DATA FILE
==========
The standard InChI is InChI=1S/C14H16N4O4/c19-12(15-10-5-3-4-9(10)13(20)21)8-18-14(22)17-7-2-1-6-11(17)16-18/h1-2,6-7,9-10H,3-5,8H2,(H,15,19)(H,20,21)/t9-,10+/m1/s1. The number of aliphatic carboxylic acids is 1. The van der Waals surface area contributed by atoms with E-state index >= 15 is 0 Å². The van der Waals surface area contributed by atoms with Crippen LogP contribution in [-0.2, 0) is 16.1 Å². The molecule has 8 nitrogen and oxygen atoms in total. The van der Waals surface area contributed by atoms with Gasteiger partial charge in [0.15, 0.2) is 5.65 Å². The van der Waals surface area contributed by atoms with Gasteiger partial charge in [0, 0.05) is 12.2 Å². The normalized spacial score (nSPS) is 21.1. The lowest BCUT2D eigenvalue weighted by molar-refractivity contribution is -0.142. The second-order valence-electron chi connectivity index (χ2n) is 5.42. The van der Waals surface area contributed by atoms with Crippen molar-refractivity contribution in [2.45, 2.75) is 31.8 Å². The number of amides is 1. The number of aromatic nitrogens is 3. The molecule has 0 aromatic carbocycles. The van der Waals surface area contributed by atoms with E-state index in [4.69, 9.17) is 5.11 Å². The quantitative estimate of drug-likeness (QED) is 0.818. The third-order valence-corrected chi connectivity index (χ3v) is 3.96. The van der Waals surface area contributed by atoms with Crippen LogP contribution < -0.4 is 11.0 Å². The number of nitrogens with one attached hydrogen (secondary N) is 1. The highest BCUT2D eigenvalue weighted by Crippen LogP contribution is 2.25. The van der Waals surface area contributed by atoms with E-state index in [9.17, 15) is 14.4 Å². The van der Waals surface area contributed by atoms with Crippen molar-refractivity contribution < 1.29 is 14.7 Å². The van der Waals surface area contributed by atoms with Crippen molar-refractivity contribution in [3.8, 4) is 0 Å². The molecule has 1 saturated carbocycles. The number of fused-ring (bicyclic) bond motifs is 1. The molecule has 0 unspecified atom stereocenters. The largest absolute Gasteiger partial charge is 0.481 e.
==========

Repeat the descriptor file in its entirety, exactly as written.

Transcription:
The standard InChI is InChI=1S/C14H16N4O4/c19-12(15-10-5-3-4-9(10)13(20)21)8-18-14(22)17-7-2-1-6-11(17)16-18/h1-2,6-7,9-10H,3-5,8H2,(H,15,19)(H,20,21)/t9-,10+/m1/s1. The number of aliphatic carboxylic acids is 1. The van der Waals surface area contributed by atoms with E-state index >= 15 is 0 Å². The van der Waals surface area contributed by atoms with Crippen LogP contribution in [-0.2, 0) is 16.1 Å². The molecule has 8 nitrogen and oxygen atoms in total. The van der Waals surface area contributed by atoms with Gasteiger partial charge in [0.15, 0.2) is 5.65 Å². The van der Waals surface area contributed by atoms with Gasteiger partial charge in [0, 0.05) is 12.2 Å². The normalized spacial score (nSPS) is 21.1. The lowest BCUT2D eigenvalue weighted by molar-refractivity contribution is -0.142. The second-order valence-electron chi connectivity index (χ2n) is 5.42. The van der Waals surface area contributed by atoms with Crippen molar-refractivity contribution in [2.45, 2.75) is 31.8 Å². The number of amides is 1. The number of aromatic nitrogens is 3. The molecule has 0 aromatic carbocycles. The van der Waals surface area contributed by atoms with E-state index in [4.69, 9.17) is 5.11 Å². The quantitative estimate of drug-likeness (QED) is 0.818. The third-order valence-corrected chi connectivity index (χ3v) is 3.96. The van der Waals surface area contributed by atoms with Crippen LogP contribution < -0.4 is 11.0 Å². The number of nitrogens with one attached hydrogen (secondary N) is 1. The highest BCUT2D eigenvalue weighted by Crippen LogP contribution is 2.25. The van der Waals surface area contributed by atoms with E-state index in [9.17, 15) is 14.4 Å². The van der Waals surface area contributed by atoms with Crippen molar-refractivity contribution < 1.29 is 14.7 Å². The van der Waals surface area contributed by atoms with Crippen molar-refractivity contribution in [3.8, 4) is 0 Å². The molecule has 1 saturated carbocycles. The number of fused-ring (bicyclic) bond motifs is 1. The molecule has 0 unspecified atom stereocenters. The largest absolute Gasteiger partial charge is 0.481 e.